? Behavioural or personality factors? Based on direct observation or hearsay, fact or perception? What standard was it assessed on and over what period?
? The other factor is our persona, the mask we wear to meet the changing circumstances of our situations and the judgements people make on what they see at this time.
If these appraisals are made at long intervals, perhaps annually, how valid are they and would the rating stand up if they were independently challenged?

People understand performance
Judgement is ultimately passed on what was achieved. If performance appraisal is sought it should be concerned with questions such as what the task was, which parts were done well, the evidence, which parts could have been improved and the evidence.
In discussion with the individual and the direct manager you could ask how improvements could be made, along with what help or facilities are needed, how and by whom.
The aim is not fault-finding but encouragement and challenge to improve. Has accountability for follow up action been assigned? How are outcomes evaluated? Is appropriate coaching or counselling obligatory? By whom?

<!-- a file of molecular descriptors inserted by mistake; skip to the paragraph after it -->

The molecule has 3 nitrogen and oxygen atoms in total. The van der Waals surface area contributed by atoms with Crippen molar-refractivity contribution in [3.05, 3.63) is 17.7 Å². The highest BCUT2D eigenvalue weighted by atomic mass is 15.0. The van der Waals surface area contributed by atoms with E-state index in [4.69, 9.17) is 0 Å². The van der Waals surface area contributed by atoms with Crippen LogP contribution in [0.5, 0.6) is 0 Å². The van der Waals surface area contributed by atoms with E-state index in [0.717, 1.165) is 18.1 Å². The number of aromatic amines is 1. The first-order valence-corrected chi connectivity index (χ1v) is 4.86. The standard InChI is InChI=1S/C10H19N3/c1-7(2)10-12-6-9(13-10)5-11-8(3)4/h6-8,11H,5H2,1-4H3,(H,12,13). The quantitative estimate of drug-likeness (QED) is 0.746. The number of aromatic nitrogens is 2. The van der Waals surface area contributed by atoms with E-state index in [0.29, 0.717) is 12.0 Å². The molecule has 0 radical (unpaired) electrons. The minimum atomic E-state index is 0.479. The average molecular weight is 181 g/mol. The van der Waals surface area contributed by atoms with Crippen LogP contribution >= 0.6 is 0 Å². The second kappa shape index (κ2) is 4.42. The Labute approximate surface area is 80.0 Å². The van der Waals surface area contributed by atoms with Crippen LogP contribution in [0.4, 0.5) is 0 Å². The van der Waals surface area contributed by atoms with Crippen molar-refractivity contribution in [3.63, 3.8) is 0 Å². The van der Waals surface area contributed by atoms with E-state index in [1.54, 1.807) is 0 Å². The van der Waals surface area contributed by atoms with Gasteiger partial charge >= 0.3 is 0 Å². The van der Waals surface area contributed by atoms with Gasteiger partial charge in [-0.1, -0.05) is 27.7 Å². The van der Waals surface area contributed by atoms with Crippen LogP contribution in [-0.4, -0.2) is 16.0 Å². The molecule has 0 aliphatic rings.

Today’s reality
If PA is still an annual or biannual event, some rethinking may be necessary. Life no longer moves in this dimension.
1. The pace of change is accelerating.
What was current six months ago is history today. The world of business has moved from 5 x 8 to 7 x 24 time span. Is the impact of technology and the global marketplace predictable in your business? Can year still be seen as s single entity? Do you still have the same employees doing what they did year ago under similar pressures?
2. Do you see appraisal occurring at particular time and as some form of overall stocktaking of human talent. Isn’t training, coaching and mentoring continual appraisal? Staff selection similarly? The maintenance of fitness for purpose requires continuous appraisal both of people and process; consider the coach of any sports team.